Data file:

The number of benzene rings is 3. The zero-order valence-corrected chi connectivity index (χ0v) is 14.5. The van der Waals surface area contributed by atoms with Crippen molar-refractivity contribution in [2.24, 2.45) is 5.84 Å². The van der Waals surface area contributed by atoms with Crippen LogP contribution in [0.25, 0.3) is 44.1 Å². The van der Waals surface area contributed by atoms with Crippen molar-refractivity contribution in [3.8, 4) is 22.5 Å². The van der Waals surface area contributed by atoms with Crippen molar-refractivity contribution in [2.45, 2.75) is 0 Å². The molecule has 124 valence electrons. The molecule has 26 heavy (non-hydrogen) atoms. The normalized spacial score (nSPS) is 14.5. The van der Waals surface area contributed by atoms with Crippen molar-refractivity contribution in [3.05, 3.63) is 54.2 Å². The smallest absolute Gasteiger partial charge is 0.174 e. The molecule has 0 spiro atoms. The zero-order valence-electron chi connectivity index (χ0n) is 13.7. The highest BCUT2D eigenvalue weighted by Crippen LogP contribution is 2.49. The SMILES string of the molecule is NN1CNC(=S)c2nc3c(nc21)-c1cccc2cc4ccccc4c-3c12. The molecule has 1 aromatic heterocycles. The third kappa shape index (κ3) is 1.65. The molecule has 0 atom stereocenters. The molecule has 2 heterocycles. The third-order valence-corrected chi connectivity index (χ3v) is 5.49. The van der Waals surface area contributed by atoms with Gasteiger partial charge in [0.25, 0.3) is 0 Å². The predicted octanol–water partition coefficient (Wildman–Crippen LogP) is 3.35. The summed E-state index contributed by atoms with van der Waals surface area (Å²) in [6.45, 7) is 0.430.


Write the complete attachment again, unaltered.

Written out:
The number of benzene rings is 3. The zero-order valence-corrected chi connectivity index (χ0v) is 14.5. The van der Waals surface area contributed by atoms with Crippen molar-refractivity contribution in [2.24, 2.45) is 5.84 Å². The van der Waals surface area contributed by atoms with Crippen LogP contribution in [0.25, 0.3) is 44.1 Å². The van der Waals surface area contributed by atoms with Crippen molar-refractivity contribution in [3.8, 4) is 22.5 Å². The van der Waals surface area contributed by atoms with Crippen molar-refractivity contribution in [2.45, 2.75) is 0 Å². The molecule has 124 valence electrons. The molecule has 26 heavy (non-hydrogen) atoms. The normalized spacial score (nSPS) is 14.5. The van der Waals surface area contributed by atoms with Crippen molar-refractivity contribution in [3.05, 3.63) is 54.2 Å². The smallest absolute Gasteiger partial charge is 0.174 e. The molecule has 0 spiro atoms. The zero-order valence-electron chi connectivity index (χ0n) is 13.7. The highest BCUT2D eigenvalue weighted by Crippen LogP contribution is 2.49. The SMILES string of the molecule is NN1CNC(=S)c2nc3c(nc21)-c1cccc2cc4ccccc4c-3c12. The molecule has 1 aromatic heterocycles. The third kappa shape index (κ3) is 1.65. The molecule has 0 atom stereocenters. The molecule has 2 heterocycles. The third-order valence-corrected chi connectivity index (χ3v) is 5.49. The van der Waals surface area contributed by atoms with Gasteiger partial charge in [0.25, 0.3) is 0 Å². The predicted octanol–water partition coefficient (Wildman–Crippen LogP) is 3.35. The summed E-state index contributed by atoms with van der Waals surface area (Å²) in [6.45, 7) is 0.430.